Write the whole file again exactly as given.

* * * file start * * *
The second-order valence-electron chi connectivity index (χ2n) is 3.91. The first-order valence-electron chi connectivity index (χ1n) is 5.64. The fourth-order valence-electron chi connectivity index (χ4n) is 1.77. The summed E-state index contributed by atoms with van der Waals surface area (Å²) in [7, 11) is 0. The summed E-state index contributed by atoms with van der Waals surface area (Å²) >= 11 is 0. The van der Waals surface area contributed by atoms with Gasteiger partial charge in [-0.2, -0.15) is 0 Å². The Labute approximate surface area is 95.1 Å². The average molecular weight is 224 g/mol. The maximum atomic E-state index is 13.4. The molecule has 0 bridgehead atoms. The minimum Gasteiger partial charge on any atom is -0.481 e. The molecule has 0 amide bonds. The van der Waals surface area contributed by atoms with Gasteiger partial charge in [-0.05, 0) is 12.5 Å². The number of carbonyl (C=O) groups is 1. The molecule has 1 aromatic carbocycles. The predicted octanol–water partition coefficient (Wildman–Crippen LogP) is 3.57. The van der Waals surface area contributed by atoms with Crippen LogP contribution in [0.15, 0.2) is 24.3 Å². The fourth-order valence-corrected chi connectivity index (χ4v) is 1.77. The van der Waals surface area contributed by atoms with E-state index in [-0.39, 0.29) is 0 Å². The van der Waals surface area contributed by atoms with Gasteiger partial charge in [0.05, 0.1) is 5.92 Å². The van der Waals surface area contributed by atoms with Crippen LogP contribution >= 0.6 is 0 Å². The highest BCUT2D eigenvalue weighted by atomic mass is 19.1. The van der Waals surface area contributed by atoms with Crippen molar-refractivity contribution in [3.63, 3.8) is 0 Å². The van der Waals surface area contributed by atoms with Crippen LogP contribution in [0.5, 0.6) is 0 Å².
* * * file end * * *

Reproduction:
The second-order valence-electron chi connectivity index (χ2n) is 3.91. The first-order valence-electron chi connectivity index (χ1n) is 5.64. The fourth-order valence-electron chi connectivity index (χ4n) is 1.77. The summed E-state index contributed by atoms with van der Waals surface area (Å²) in [7, 11) is 0. The summed E-state index contributed by atoms with van der Waals surface area (Å²) >= 11 is 0. The van der Waals surface area contributed by atoms with Gasteiger partial charge in [-0.2, -0.15) is 0 Å². The Labute approximate surface area is 95.1 Å². The average molecular weight is 224 g/mol. The maximum atomic E-state index is 13.4. The molecule has 0 bridgehead atoms. The minimum Gasteiger partial charge on any atom is -0.481 e. The molecule has 0 amide bonds. The van der Waals surface area contributed by atoms with Gasteiger partial charge in [-0.05, 0) is 12.5 Å². The number of carbonyl (C=O) groups is 1. The molecule has 1 aromatic carbocycles. The predicted octanol–water partition coefficient (Wildman–Crippen LogP) is 3.57. The van der Waals surface area contributed by atoms with Crippen LogP contribution in [0.15, 0.2) is 24.3 Å². The fourth-order valence-corrected chi connectivity index (χ4v) is 1.77. The van der Waals surface area contributed by atoms with E-state index in [-0.39, 0.29) is 0 Å². The van der Waals surface area contributed by atoms with Gasteiger partial charge in [0.05, 0.1) is 5.92 Å². The van der Waals surface area contributed by atoms with Crippen LogP contribution >= 0.6 is 0 Å². The highest BCUT2D eigenvalue weighted by atomic mass is 19.1. The van der Waals surface area contributed by atoms with Crippen molar-refractivity contribution in [3.63, 3.8) is 0 Å². The van der Waals surface area contributed by atoms with Crippen LogP contribution in [0.5, 0.6) is 0 Å².